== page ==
Measure electrical bonding resistance between transit tank and its shell.
xiv)
General
Examination and test procedures to conform to current rules and industry standards.
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d) Re-certification
It is a legal requirement that “single product” transit tanks are re-certified at least every five years by
an authorised Fuel Inspector functioning under an approved verification scheme. There should also
be an intermediate check carried out every 2½ years. These checks should also include recertification of the pressure/vacuum relief valve. The date of the re-certification should be stamped
on the tank inspection plate.
Static Storage Tanks
4.23
Static storage tanks are subject to an annual or biennial inspection depending on the type of
tank. If the storage tank is mild steel with a lining then it should be inspected at least once per year. If
the tank is stainless steel then a two-year interval between inspections is acceptable.
4.24
When due for inspection the tank should be drained and vented with the manhole access
cover removed.
4.25
The inspection should include the following:
No.
Items
Activity
i)
Cleanliness
Clean tank bottom as required.
ii)
Tank internal fittings
Check condition.
iii)
Lining material (if applicable)
Acetone test (note this check need only be carried out on new or repaired linings).
iv)
Paint condition
Check for deterioration, particularly around seams.
v)
Access to tank top fittings
Check condition of access ladder/platform.
vi)
Inspection hatch
Check condition of seal.
vii)
Access manhole cover
Check seal for condition and refit cover securely. Refill tank.
viii)
Pressure relief valve
Check condition and certification, in particular check for leaks.
ix)
Floating suction
Check condition, continuity of bonding and operation.
x)
Valves
Check condition, operation and material.
xi)
Sump/drain line
Check condition, operation and material.
xii)
Grade identification
Ensure regulation Jet A-1 markings applied and clearly visible.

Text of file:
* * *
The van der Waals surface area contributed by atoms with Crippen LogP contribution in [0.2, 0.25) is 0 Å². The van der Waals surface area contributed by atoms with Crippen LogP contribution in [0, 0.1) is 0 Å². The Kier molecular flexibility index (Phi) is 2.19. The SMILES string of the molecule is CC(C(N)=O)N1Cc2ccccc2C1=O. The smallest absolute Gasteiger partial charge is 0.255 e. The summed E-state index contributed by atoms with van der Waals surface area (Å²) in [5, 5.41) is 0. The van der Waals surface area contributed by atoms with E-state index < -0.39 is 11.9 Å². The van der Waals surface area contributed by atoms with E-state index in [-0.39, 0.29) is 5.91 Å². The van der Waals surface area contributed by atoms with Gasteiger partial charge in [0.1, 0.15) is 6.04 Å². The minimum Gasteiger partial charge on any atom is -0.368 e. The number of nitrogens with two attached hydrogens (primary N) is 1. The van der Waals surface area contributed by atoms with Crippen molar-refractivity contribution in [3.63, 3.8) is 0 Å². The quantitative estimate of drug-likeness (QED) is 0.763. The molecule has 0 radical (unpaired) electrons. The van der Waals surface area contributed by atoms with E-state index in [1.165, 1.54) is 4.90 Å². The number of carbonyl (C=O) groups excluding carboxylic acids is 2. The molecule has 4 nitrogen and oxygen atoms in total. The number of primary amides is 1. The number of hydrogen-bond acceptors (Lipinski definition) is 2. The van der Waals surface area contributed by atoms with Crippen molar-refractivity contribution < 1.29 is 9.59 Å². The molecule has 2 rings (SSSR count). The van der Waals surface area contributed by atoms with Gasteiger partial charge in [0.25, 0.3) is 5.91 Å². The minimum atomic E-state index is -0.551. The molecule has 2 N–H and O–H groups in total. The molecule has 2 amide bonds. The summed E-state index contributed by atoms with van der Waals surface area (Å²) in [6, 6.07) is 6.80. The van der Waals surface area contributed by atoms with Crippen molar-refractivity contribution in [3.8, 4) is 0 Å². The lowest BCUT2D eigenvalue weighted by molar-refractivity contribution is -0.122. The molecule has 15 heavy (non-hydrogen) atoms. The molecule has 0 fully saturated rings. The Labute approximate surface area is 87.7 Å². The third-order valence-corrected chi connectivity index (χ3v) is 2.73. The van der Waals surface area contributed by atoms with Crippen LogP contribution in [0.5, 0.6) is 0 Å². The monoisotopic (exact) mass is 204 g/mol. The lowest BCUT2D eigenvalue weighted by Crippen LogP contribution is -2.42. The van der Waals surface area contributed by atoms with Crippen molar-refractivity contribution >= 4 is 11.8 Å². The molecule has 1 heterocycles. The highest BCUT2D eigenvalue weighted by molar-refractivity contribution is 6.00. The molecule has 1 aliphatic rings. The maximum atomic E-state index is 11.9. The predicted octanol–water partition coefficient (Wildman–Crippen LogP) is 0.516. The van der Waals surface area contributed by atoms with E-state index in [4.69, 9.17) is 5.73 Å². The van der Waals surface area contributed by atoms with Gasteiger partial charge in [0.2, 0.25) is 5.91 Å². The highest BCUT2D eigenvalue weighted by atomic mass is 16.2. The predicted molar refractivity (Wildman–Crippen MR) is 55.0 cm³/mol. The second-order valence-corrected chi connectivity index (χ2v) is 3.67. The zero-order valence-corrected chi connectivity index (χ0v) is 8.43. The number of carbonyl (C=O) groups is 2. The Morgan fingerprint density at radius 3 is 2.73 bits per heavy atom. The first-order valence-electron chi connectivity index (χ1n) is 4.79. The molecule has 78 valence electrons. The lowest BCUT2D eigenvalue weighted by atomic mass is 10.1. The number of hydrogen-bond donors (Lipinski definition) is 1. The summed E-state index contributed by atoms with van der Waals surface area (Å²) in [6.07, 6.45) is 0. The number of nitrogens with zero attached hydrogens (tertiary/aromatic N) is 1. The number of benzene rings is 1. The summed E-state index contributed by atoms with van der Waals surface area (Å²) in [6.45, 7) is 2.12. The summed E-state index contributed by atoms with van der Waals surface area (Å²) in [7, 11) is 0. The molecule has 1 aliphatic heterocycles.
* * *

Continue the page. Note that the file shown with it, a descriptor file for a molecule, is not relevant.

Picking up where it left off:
xiii)
Contents gauge
Check condition and operation.
xiv)
Bonding
Measure electrical bonding resistance between tank and system pipework.
Delivery Systems
4.26
The off-shore delivery system should normally be inspected by the helicopter operator
every three months. However, the inspection may be carried out by a specialist fuelling contractor on
behalf of the helicopter operator. No system should exceed four months between successive
inspections. In addition the system should be subject to daily and weekly checks by off-shore
fuelling personnel to ensure satisfactory fuel quality.
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a) Daily Checks
The following checks should be carried out each day:
No.
Items
Activity
i)
Micro-filter and/or filter/water
separator and filter monitor
Drain the fuel from the sump until it is clear. The sample taken should be
checked and retained as noted in paragraphs 4.4 and 4.5 above.
NOTE: This check excludes the transfer filter which should be checked weekly or
prior to use, whichever is the sooner. This can only be done when fuel is being
transferred.
ii)
Transit tank/storage tank
A fuel sample should be drawn from each compartment of the transit
tank/storage tank (as applicable) and checked for quality as noted in paragraphs
4.4 and 4.5
iii)
Floating suction
The assembly should be checked for buoyancy and freedom of movement.
iv)
Delivery hose end
A sample should be drawn from the hose end and checked for quality as noted
in paragraphs 4.4 and 4.5.
v)
Complete documentation
Daily checks should be recorded on the ‘Daily Storage Check’ pro forma.